Kevin M. Levin is an award-winning historian and educator based in Boston, Massachusetts. He specializes in the history of the Civil War era and has spoken throughout the country on the ongoing controversy surrounding Confederate monuments and the Confederate battle flag.
Levin works regularly with students and history educators on how to address the ongoing debate about Confederate symbolism.
Over the past fifteen years Levin has taught a wide range of courses in American history on the high school and college levels. He is the author of Remembering The Battle of the Crater: War as Murder (2012) and editor of Interpreting the Civil War at Museums and Historic Sites (2017). His next book, Searching For Black Confederates: The Civil War’s Most Persistent Myth, is under advance contract with the University of North Carolina Press and is currently working on a biography of Colonel Robert Gould Shaw of the 54th Massachusetts Volunteer Infantry.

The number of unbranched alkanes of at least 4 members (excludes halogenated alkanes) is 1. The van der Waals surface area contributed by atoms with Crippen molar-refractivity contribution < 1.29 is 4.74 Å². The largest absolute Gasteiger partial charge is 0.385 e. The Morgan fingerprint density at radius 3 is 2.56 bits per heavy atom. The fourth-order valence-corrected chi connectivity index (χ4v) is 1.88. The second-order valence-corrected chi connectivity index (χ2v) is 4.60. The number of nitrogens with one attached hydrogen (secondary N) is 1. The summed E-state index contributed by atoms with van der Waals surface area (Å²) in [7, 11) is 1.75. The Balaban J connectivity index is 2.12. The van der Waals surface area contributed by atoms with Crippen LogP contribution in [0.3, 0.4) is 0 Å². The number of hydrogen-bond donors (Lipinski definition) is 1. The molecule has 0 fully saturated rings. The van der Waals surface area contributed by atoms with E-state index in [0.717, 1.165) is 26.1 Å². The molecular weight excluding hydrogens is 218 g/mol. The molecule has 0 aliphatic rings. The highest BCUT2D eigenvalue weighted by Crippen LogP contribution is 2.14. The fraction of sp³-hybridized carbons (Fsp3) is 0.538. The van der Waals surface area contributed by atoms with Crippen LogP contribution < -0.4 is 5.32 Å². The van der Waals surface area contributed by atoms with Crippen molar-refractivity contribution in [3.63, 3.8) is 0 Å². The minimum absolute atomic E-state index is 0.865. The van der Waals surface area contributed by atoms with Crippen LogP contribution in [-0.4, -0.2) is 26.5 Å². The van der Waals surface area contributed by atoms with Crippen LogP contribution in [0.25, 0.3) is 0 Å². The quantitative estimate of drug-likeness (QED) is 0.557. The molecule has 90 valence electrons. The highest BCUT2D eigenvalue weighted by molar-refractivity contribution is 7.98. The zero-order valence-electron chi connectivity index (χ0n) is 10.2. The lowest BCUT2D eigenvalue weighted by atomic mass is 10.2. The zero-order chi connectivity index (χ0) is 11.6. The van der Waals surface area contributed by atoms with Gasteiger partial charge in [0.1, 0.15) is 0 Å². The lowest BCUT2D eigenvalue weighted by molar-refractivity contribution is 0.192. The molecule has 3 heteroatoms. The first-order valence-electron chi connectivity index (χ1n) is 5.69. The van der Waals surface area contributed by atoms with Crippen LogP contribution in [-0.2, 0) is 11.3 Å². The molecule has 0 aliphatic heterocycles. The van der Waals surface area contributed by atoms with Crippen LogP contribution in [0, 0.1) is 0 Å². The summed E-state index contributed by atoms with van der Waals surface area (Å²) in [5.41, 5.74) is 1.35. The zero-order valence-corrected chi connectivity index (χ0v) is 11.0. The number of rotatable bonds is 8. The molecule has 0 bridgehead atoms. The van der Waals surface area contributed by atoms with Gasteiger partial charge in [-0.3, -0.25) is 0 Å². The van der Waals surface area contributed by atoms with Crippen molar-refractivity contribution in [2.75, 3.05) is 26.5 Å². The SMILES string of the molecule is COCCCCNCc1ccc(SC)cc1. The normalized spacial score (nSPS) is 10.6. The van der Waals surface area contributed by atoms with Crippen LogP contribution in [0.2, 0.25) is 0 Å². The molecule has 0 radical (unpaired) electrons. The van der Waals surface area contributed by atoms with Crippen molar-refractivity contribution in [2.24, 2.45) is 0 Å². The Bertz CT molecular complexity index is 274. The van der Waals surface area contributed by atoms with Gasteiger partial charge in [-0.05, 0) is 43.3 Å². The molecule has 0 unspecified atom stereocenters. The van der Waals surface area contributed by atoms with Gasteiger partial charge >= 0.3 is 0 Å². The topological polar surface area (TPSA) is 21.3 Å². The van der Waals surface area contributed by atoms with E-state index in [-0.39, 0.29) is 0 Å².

You can find his writings in The New York Times, The Atlantic, Smithsonian Magazine, The Daily Beast, and CNN
Over the past ten years Levin has led history education workshops with a number of organizations, including the National Park Service, Civil War Trust, Organization of American Historians, Ford’s Theatre, John Brown Lives!, the Civil War Institute at Gettysburg College, Georgia Historical Society, and Massachusetts Historical Society.